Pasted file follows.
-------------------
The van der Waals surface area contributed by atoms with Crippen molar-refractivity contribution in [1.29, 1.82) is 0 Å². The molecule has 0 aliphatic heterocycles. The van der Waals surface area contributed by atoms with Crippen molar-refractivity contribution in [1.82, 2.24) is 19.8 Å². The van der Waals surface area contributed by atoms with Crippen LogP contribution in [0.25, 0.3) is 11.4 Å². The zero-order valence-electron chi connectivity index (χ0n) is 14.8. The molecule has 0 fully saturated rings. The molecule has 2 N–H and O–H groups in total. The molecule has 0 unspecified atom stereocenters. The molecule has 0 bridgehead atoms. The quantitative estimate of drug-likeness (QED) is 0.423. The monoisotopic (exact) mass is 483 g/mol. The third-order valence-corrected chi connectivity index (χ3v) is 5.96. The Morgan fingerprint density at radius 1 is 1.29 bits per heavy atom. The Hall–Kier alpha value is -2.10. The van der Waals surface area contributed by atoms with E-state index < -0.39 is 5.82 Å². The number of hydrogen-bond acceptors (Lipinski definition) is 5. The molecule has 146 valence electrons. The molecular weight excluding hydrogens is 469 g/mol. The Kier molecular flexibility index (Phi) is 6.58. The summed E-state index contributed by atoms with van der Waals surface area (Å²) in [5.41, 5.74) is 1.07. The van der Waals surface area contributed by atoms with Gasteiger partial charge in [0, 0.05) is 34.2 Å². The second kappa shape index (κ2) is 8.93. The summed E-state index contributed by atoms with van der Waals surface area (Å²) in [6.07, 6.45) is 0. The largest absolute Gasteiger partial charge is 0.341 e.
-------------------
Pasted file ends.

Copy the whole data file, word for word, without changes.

The van der Waals surface area contributed by atoms with Crippen molar-refractivity contribution in [1.29, 1.82) is 0 Å². The molecule has 0 aliphatic heterocycles. The van der Waals surface area contributed by atoms with Crippen molar-refractivity contribution in [1.82, 2.24) is 19.8 Å². The van der Waals surface area contributed by atoms with Crippen LogP contribution in [0.25, 0.3) is 11.4 Å². The zero-order valence-electron chi connectivity index (χ0n) is 14.8. The molecule has 0 fully saturated rings. The molecule has 2 N–H and O–H groups in total. The molecule has 0 unspecified atom stereocenters. The molecule has 0 bridgehead atoms. The quantitative estimate of drug-likeness (QED) is 0.423. The monoisotopic (exact) mass is 483 g/mol. The third-order valence-corrected chi connectivity index (χ3v) is 5.96. The Morgan fingerprint density at radius 1 is 1.29 bits per heavy atom. The Hall–Kier alpha value is -2.10. The van der Waals surface area contributed by atoms with E-state index < -0.39 is 5.82 Å². The number of hydrogen-bond acceptors (Lipinski definition) is 5. The molecule has 146 valence electrons. The molecular weight excluding hydrogens is 469 g/mol. The Kier molecular flexibility index (Phi) is 6.58. The summed E-state index contributed by atoms with van der Waals surface area (Å²) in [5.41, 5.74) is 1.07. The van der Waals surface area contributed by atoms with Gasteiger partial charge in [0, 0.05) is 34.2 Å². The second kappa shape index (κ2) is 8.93. The summed E-state index contributed by atoms with van der Waals surface area (Å²) in [6.07, 6.45) is 0. The largest absolute Gasteiger partial charge is 0.341 e.